When Eric Hobsbawm writes about empire and the United States, people with strong interests in peacemaking should pay attention. The nice thing about his 2008 book, On Empire: America, War, and Global Supremacy is that it is short, sweet, and to the point. This book includes four concise essays, totaling 91 pages–small, with lots of white space. So it’s a quick read. That does not mean that it’s lightweight, though.
Hobsbawm, who was born in 1917 and still remains a keen interpreter of current events and their historical contexts, compares the American empire with the British empire. As his classic one-volume history of the “short twentieth century,” Age of Extremes shows (along with many of his other works), he is not fan of the British empire. But he sees the American empire as even more problematic.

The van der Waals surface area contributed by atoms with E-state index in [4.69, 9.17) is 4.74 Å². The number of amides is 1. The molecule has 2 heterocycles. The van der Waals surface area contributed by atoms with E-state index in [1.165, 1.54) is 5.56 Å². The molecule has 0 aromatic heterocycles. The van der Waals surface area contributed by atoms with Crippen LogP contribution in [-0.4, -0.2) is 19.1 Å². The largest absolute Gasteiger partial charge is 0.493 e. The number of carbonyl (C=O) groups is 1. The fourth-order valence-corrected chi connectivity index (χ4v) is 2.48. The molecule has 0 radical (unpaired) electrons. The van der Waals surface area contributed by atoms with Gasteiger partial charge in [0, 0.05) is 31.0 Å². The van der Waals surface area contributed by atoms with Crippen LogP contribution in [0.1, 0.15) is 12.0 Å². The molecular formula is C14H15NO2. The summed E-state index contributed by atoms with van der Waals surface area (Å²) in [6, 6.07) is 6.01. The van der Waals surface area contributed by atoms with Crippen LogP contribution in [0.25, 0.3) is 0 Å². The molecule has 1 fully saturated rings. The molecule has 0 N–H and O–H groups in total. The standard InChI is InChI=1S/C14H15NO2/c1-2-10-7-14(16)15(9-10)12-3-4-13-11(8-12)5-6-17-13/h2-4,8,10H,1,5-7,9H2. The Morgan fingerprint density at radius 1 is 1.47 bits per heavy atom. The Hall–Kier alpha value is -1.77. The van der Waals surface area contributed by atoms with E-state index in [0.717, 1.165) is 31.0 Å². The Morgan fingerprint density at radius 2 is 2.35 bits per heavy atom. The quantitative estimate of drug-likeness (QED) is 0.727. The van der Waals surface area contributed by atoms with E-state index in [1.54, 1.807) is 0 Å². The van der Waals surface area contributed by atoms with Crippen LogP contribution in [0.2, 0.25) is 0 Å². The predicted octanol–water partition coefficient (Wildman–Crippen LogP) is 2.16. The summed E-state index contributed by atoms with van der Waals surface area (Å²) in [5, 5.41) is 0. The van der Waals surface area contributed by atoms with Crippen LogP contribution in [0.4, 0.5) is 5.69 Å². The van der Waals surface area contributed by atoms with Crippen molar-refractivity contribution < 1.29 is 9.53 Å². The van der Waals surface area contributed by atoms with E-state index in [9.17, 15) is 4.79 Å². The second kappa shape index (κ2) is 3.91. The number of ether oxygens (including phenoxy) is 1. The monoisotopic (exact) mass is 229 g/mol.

However, On Empire is not a polemic so much as a brief but perceptive taking account of the recent past, present, and possible future of America’s militaristic imperialism. Hobsbawm argues against the efficacy and moral legitimacy of “humanitarian armed intervention.” He points out that with the emergence of ever-stronger drives for self-determination among the world’s people, “would-be empires can no longer rely on the obedience of their subjects….[Hence,] there is no prospect of a return to the imperial world of the past, lel alone the prospect of a lasting global imperial hegemony” (pp. 12-13).
The impossibility of the U.S. sustaining its global hegemony should be encouraging news. However, Hobsbawm (who indeed does think it is good news) also points out the bad news: “There is now…a complete absence of any effective global authority capable of controlling or settling armed disputes” (pp. 24-25). That is, we have no basis for optimism in the foreseeable future that we have much hope of solving the violence problem.
This book is not a call to arms so much as a pessimistic but insightful snapshot of our current situation. It’s readable and seems trustworthy.